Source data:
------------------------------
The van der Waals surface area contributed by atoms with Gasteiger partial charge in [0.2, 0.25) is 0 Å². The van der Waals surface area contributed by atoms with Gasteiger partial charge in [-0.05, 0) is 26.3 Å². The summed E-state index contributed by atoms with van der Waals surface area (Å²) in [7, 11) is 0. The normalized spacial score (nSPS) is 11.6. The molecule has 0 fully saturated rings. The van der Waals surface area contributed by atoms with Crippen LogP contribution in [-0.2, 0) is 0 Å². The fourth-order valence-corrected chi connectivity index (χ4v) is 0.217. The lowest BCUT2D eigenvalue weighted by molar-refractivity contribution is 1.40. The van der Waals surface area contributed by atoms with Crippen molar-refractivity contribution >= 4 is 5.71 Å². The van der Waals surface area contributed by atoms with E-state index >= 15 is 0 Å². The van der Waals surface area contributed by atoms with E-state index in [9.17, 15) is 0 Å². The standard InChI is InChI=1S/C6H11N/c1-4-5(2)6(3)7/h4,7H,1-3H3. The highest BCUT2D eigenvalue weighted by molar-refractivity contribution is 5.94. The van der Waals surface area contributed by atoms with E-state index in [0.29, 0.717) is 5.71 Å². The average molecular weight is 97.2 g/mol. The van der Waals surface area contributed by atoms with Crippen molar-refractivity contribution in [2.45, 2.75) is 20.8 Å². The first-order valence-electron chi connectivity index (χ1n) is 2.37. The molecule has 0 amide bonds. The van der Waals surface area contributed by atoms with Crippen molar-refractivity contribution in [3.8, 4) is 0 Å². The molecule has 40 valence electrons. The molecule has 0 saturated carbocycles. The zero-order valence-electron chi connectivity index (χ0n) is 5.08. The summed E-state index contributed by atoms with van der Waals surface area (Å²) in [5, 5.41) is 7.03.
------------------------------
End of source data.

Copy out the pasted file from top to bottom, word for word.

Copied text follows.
The van der Waals surface area contributed by atoms with Gasteiger partial charge in [0.2, 0.25) is 0 Å². The van der Waals surface area contributed by atoms with Gasteiger partial charge in [-0.05, 0) is 26.3 Å². The summed E-state index contributed by atoms with van der Waals surface area (Å²) in [7, 11) is 0. The normalized spacial score (nSPS) is 11.6. The molecule has 0 fully saturated rings. The van der Waals surface area contributed by atoms with Crippen LogP contribution in [-0.2, 0) is 0 Å². The fourth-order valence-corrected chi connectivity index (χ4v) is 0.217. The lowest BCUT2D eigenvalue weighted by molar-refractivity contribution is 1.40. The van der Waals surface area contributed by atoms with Crippen molar-refractivity contribution >= 4 is 5.71 Å². The van der Waals surface area contributed by atoms with E-state index >= 15 is 0 Å². The van der Waals surface area contributed by atoms with E-state index in [9.17, 15) is 0 Å². The standard InChI is InChI=1S/C6H11N/c1-4-5(2)6(3)7/h4,7H,1-3H3. The highest BCUT2D eigenvalue weighted by molar-refractivity contribution is 5.94. The van der Waals surface area contributed by atoms with E-state index in [0.29, 0.717) is 5.71 Å². The average molecular weight is 97.2 g/mol. The van der Waals surface area contributed by atoms with Crippen molar-refractivity contribution in [2.45, 2.75) is 20.8 Å². The first-order valence-electron chi connectivity index (χ1n) is 2.37. The molecule has 0 amide bonds. The van der Waals surface area contributed by atoms with Crippen molar-refractivity contribution in [3.8, 4) is 0 Å². The molecule has 40 valence electrons. The molecule has 0 saturated carbocycles. The zero-order valence-electron chi connectivity index (χ0n) is 5.08. The summed E-state index contributed by atoms with van der Waals surface area (Å²) in [5, 5.41) is 7.03.